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Social Value in the Built Environment

About the Series

The built environment sector has a major impact on the lives of people, the prosperity of businesses, and the resilience, health and well-being of communities through planning, design, construction and management of urban environments, buildings and infrastructure.

The aim of this series is to present a sequence of books that address the many ways in which ‘social value’ can be created (and potentially destroyed) in and by the built environment.

The series defines social value as the impact that built environment has on the lives of people living in communities it builds and those who work in the sector.

Recognising the critically important contribution that the built environment makes to the achievement of the UN Sustainable Development Goals globally, the series will be multidisciplinary and international in outlook. It will address questions of both theory and practice, and it will be broad in scope, reporting new empirical work, ground-breaking approaches and exposing good and bad practice through real-life case studies.

The series will cover many subjects including, but not limited to:

  • Community involvement and development – social value created by community engagement, supporting local charities and causes, being a good neighbour, and providing employment and business opportunities for community members and local businesses through local purchasing and employment and training activities, etc.
  • Design – social value created through urban design, landscape design, and architecture, covering subjects such as place making, participatory and sustainable design, and Indigenous design.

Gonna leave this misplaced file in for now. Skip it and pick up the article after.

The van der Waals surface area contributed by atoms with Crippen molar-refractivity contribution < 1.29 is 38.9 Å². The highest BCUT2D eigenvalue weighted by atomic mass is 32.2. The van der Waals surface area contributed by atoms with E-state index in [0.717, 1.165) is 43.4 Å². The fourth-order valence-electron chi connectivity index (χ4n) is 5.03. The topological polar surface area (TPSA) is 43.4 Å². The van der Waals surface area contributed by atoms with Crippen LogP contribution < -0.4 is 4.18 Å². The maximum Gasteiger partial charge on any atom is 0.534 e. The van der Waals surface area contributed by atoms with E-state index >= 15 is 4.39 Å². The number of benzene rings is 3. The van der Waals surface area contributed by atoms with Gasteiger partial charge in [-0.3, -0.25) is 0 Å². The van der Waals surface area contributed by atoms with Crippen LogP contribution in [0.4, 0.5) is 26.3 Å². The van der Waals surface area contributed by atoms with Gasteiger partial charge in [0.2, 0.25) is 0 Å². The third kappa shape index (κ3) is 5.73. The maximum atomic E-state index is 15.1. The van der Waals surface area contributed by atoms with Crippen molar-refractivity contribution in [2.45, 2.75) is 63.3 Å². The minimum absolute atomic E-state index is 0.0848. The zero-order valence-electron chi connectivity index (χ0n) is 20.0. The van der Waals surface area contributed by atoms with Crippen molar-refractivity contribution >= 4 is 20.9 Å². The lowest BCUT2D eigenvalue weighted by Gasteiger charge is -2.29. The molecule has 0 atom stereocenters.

• Urban planning – social value created through inclusive and healthy cities, sustainable planning, affordable and social housing, addressing homelessness, etc.
  • Environmental management practices – social value created from pollution prevention, emissions reduction, use of sustainable renewable resources, life-cycle management, using environmentally sound technologies and practices, and sustainable procurement, waste management, etc.
  • Human rights – social value created through equal opportunities and managing diversity and inclusion policies and practices, respecting individuals’ rights to freedom of association, opinion and expression, and respecting economic, social and cultural rights, etc.
  • Procurement – social procurement practice and policy, Indigenous procurement, responsible purchasing and sourcing, cross-sector collaboration, community benefit clauses, etc.
  • Social enterprise – social enterprise ecosystems, development, enablers and barriers, social innovation, social policy frameworks, social impact measurement, etc.
  • Managing people and labour practices – social value created through the provision of a just, safe and healthy work environment for workers in the industry by way of a living wage and benefits such as a pension, holidays, work-life balance, sick pay and social protection; supporting a dialogue between employers and employees, and providing opportunities for training and development, etc.